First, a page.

The Last Wicked Scoundrel(Scoundrels of St. James,Book 5)(24) by Lorraine Heath
“But how can that be?” Winnie asked.
Mrs. Ponsby folded her hands on the table and looked at Winnie through kind eyes. “The only possible explanation is that he isn’t dead.”
Graves watched as all the blood drained from Winnie’s face. Although only a candle provided light, within the dancing shadows she was starkly white. He didn’t know what kind of game the medium was playing. She seemed so earnest, so honest. It made no sense.
“That’s utterly ridiculous,” he barked.
“Quite so,” Claybourne said sternly. “He died in a fire at my ancestral estate. There can no doubt.”
“But I must doubt,” Mrs. Ponsby stated serenely, “as I don’t sense his spirit in the afterworld.”
It occurred to Graves that perhaps Avendale had gotten to the woman, paid her for this little performance in order to unsettle Winnie more. She was a fraud. All conjurers of the spirit world were frauds. He had to ensure that Winnie didn’t begin to doubt her husband’s death. He had to discredit the woman in some way.
“You’re saying that you always manage to contact the spirits?” Catherine asked, lacing her voice with a healthy dose of skepticism.
“Indeed I do. This failure is a first for me and I am as baffled as the duchess. I can think of no other explanation.”
“Perhaps the spirits are simply laying low tonight,” Graves suggested.
“I think that unlikely. However, I am more than willing to try to contact someone else in an attempt to prove I’m not a fraud as I can sense from your demeanor that you believe I am up to no good. I assure you that I seek more to put the living to rest than the dead. As a physician, Dr. Graves, I’m sure you’ve seen more than your share of death. Is there someone you have lost with whom you would like to speak?”
For a heartbeat, a solitary heartbeat, he believed that she could do as she claimed. He thought of his father, of how he wanted to know what had happened to him, why he had left Graves all those nights ago. But for all he knew, the man was still alive. No, he needed someone who was very dead. “My mother.”
“Have you an object that belongs to her?”
Reaching beneath his collar, he took hold of a pewter chain, slowly pulled it over his head. He placed it and the cross with the raised vines woven over it in Mrs. Ponsby’s outstretched hand.
“Your mother was a religious woman,” she mused.
“Very. She spent most of her time striving to beat the devil out of me.”
“Those with strong religious convictions are the easiest to reach. Her name?”
He’d not thought it in years. “Flora Littleton.”
He wasn’t certain what his face showed, but he felt Winnie squeeze his hand where it sat fisted on the table. For a moment he’d forgotten that anyone else was there. It was Mrs. Ponsby’s damn eyes. One brown, one blue. They drew a person in and held him enthralled.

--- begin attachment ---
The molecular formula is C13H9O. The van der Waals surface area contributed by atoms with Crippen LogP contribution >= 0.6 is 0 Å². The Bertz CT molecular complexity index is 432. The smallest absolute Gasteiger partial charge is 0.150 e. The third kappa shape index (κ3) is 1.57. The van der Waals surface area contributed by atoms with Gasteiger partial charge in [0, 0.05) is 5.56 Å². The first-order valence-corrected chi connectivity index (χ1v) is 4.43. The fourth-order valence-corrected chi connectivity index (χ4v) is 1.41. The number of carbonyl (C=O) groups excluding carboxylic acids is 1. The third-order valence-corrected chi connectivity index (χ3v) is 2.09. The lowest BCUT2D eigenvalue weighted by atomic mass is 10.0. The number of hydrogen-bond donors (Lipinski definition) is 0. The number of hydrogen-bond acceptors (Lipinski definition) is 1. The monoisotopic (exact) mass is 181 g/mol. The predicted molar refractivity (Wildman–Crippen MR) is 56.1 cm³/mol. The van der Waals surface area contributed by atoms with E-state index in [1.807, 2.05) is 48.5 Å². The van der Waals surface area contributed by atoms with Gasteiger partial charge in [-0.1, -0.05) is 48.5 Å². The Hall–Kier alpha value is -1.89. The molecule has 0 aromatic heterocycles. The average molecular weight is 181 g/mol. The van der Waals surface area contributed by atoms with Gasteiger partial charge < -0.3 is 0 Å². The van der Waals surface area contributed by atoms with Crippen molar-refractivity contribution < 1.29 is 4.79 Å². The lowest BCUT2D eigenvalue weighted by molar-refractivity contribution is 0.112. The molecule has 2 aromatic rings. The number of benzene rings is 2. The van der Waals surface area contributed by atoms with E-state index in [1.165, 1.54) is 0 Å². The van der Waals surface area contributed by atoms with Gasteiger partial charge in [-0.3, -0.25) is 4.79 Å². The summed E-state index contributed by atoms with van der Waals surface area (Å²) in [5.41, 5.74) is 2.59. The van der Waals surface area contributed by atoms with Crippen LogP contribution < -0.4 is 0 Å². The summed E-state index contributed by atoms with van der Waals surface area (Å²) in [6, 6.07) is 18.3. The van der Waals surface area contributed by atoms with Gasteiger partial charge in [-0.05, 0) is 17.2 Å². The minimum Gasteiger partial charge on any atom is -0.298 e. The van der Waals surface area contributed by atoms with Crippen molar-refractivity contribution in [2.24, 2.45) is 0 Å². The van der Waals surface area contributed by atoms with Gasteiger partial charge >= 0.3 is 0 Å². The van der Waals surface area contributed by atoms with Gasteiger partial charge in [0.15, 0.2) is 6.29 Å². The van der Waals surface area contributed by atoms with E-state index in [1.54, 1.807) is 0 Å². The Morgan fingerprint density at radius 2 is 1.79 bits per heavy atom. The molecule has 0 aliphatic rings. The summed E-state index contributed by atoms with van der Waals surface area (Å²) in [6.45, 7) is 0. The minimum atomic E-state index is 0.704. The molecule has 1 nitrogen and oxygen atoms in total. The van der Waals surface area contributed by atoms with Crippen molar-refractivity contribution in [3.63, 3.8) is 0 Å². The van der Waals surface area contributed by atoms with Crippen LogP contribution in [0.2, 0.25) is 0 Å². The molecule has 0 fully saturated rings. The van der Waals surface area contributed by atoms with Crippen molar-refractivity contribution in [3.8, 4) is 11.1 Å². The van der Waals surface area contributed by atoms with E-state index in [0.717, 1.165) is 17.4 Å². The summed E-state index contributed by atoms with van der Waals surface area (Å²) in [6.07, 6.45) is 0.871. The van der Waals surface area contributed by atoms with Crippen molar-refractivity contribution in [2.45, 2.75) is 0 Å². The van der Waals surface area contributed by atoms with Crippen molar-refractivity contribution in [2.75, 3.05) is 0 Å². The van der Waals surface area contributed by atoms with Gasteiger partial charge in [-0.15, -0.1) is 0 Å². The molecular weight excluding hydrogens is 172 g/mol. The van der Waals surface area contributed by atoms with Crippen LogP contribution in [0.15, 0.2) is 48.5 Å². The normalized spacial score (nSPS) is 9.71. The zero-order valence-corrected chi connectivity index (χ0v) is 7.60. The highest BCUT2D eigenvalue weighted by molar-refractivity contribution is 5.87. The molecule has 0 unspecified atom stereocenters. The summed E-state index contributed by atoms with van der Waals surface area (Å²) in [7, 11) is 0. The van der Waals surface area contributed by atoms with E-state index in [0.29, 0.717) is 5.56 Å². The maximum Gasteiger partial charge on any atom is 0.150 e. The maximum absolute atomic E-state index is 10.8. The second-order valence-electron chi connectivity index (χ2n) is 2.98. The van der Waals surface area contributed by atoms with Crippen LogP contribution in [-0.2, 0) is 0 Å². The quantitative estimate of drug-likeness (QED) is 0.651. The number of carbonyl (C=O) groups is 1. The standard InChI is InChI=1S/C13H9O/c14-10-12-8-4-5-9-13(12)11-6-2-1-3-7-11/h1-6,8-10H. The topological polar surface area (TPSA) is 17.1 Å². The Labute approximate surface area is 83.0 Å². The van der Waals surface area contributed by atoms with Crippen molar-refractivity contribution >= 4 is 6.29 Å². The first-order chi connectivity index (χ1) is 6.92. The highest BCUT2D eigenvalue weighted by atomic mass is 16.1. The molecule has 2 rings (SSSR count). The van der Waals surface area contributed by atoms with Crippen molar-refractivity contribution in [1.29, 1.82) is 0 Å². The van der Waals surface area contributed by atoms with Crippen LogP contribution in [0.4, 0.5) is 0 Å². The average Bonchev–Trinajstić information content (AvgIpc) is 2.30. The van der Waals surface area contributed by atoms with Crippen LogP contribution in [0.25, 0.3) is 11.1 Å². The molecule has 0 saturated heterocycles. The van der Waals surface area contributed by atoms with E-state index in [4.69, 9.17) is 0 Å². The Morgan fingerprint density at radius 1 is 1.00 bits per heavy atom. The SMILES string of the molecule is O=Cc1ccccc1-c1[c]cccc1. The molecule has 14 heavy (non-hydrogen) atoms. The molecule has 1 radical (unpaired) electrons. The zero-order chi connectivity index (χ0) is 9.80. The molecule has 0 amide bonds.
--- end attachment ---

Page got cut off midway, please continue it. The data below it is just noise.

“All right then,” she said in a melodic voice. “We shall all join hands again and strive to make contact with Flora.”
“Are you sure you want to do this?” Claybourne asked.
Graves held Mrs. Ponsby’s gaze. “Yes, but I will not be convinced she’s truly made contact unless my mother tells her something that only I know. Otherwise, it’s cheap parlor tricks and she’ll return to the duchess every ha’penny she took from her for tonight’s entertainment.”
“We have a bargain,” she replied, and he was left with the sense that he’d made it with the devil’s own mistress.
After they took hands, the medium dropped her head back, closed her eyes, and began to chant, “Flora Littleton come to us. Your son wishes to have words. He wants to reconnect with you. He wants you here.”
Her voice drifted into a musical hum. He could almost sense a charge in the air; the hairs on his arms rose. Mrs. Ponsby went silent, then fell forward onto the table like a child’s cloth doll. He started to reach for her, but Winnie clutched his hand.
“Mustn’t break the circle,” she whispered.
Inhaling a deep breath, Mrs. Ponsby rolled her back until she sitting straight up. Her pupils were completely dilated. Something was wrong. He broke free of Winnie’s grasp, scraped back his chair—
“Your mother doesn’t believe you want to speak with her,” Mrs. Ponsby said calmly, “but she wants you to know that she forgives you for killing her.”
Within the library, Graves poured himself a whiskey, tossed back his head, and downed it all. The medium’s performance made no sense to him. Could it be that she was actually capable of communing with the dead? If she were a charlatan, why hadn’t she pretended to contact Avendale? Her reputation, the amount of payment she could demand, was dependent upon her success at reaching the spirits.
And how the bloody hell had she known that he’d been responsible for his mother’s death?
Downing an additional glass of whiskey, he felt another fissure of anger rip through him. After Mrs. Ponsby revealed his mother’s supposed message, he’d come up out of the chair with a vengeance, knocking it over in the process. He wasn’t exactly certain what he’d planned to do or say. He knew only that he’d needed to throw something, to walk from the room, to escape the demons of his past.
But Winnie had flinched and cowed, damn her.
“I wouldn’t have struck you,” he said now, hating the way his voice seethed with emotions. He felt as though he were four years old, being battered by his mother again.
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